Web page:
Tell me my story – 1: Family stories show respect.
A history professor once told my husband Ray:
If you don’t know the past, you don’t know who you are.
I think he’s right.
I was privileged to speak at a retreat for homeschooling mamas a few weeks ago. The organizer requested that I speak on the topic: “Tell me my story.”
I realized during my preparation for giving that talk that telling family stories to your children is a way to show respect — for your parents, your grandparents, and all the past generations of your family. Telling your children their family story shows them that those people were important. Their lives matter. Telling children their story is a way to:
Honor your father and mother
(which is the first commandment with a promise),
so that it may be well with you,
and that you may live long on the earth.
In my years of spending time with homeschooling families, I have heard much more about children obeying the first verse of Ephesians 6 . . .
Children, obey your parents in the Lord,
for this is right.
. . . than I have about parents obeying verses 2 and 3. Sometimes I wonder if we homeschoolers have concentrated on our nuclear families — ourselves and our children at home — without enough emphasis on the generations who came before us. We have spent much time thinking about our children and our future generations and perhaps not enough time honoring past generations.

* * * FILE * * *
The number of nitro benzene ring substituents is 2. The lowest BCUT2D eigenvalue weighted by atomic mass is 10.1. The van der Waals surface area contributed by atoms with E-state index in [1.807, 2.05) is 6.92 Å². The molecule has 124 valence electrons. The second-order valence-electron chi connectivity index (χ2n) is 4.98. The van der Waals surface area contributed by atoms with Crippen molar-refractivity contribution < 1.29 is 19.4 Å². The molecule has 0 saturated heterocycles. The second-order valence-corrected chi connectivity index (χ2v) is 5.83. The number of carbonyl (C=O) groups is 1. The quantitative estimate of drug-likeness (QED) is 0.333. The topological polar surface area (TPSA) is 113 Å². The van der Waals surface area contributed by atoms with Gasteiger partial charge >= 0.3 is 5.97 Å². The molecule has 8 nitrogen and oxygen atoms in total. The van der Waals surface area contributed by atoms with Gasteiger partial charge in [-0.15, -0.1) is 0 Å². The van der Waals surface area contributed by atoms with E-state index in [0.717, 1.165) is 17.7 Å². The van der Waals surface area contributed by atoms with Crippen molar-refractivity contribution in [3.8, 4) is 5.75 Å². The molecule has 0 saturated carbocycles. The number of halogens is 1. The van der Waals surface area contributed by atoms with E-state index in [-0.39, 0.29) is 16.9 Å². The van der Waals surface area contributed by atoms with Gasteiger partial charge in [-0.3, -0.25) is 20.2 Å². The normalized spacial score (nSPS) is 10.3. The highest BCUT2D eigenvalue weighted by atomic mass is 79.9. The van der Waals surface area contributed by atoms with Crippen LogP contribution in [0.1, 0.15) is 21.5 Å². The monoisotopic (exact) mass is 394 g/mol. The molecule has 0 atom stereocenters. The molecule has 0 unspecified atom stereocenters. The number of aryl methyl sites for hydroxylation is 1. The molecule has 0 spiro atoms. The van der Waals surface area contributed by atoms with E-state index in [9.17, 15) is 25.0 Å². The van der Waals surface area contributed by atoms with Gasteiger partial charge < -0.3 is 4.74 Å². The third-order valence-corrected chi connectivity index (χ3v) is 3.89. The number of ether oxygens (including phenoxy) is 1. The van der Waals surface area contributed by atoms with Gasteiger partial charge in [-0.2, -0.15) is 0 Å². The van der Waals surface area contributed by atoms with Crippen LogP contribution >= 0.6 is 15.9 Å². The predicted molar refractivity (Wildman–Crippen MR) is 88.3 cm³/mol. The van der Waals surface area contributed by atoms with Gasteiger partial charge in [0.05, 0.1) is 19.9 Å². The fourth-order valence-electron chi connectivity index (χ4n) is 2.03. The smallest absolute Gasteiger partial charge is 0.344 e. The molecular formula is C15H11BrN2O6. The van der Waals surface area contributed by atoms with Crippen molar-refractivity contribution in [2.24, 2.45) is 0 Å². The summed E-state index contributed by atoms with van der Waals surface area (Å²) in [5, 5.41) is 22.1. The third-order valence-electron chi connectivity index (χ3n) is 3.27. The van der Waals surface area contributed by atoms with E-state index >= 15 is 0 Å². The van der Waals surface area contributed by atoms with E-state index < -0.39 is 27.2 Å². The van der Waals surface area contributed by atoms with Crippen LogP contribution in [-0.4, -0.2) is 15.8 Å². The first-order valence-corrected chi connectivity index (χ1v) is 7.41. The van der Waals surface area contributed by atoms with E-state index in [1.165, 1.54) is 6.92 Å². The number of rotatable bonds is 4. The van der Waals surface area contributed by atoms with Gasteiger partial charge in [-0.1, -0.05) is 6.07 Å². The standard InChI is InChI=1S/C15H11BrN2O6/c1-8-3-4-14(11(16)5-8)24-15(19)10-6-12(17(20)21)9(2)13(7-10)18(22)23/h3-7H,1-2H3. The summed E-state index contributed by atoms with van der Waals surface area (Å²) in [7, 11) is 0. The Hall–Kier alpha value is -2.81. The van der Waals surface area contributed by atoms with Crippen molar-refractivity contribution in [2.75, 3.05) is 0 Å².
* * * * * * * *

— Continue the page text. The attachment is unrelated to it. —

The ancient Israelites were constantly reminded of those who had gone before. They didn’t worship their ancestors, but they honored them. Abraham, Isaac, and Jacob were far from perfect, but still they were worthy of honor. Each of us should look deeply into our hearts and examine how we are honoring our parents and grandparents.
- Are they lonely?
- Do they long for more time with us?
- Do they have needs we could meet and should be meeting?
- Are we making them a priority?
While wanting our children to honor their father and mother, are we setting them a good example? Will we be pleased twenty years from now if your children treat you the way you are treating your parents and grandparents — and those of your husband?
Ray and I were in a conversation recently with some folks several years older than we are. We talked about texting and phone calls with our children. The oldest man in the group said, “I prefer to communicate eye to eye.”
I am grateful for the way my parents made sure that we spent lots of time with our grandparents — and aunts and uncles and cousins.
Our children are soaking up our example. I am encouraged by the multi-generational teachings in these passages.
Listen to your father who begot you,
And do not despise your mother when she is old.
Buy truth, and do not sell it,
Get wisdom and instruction and understanding.
The father of the righteous will greatly rejoice,
And he who sires a wise son will be glad in him.
Let your father and your mother be glad,
And let her rejoice who gave birth to you.
Give me your heart, my son,
And let your eyes delight in my ways.
Grandchildren are the crown of old men,
And the glory of sons is their fathers.
But the lovingkindness of the Lord is from everlasting to everlasting
on those who fear Him,
And His righteousness to children’s children,
To those who keep His covenant
And remember His precepts to do them.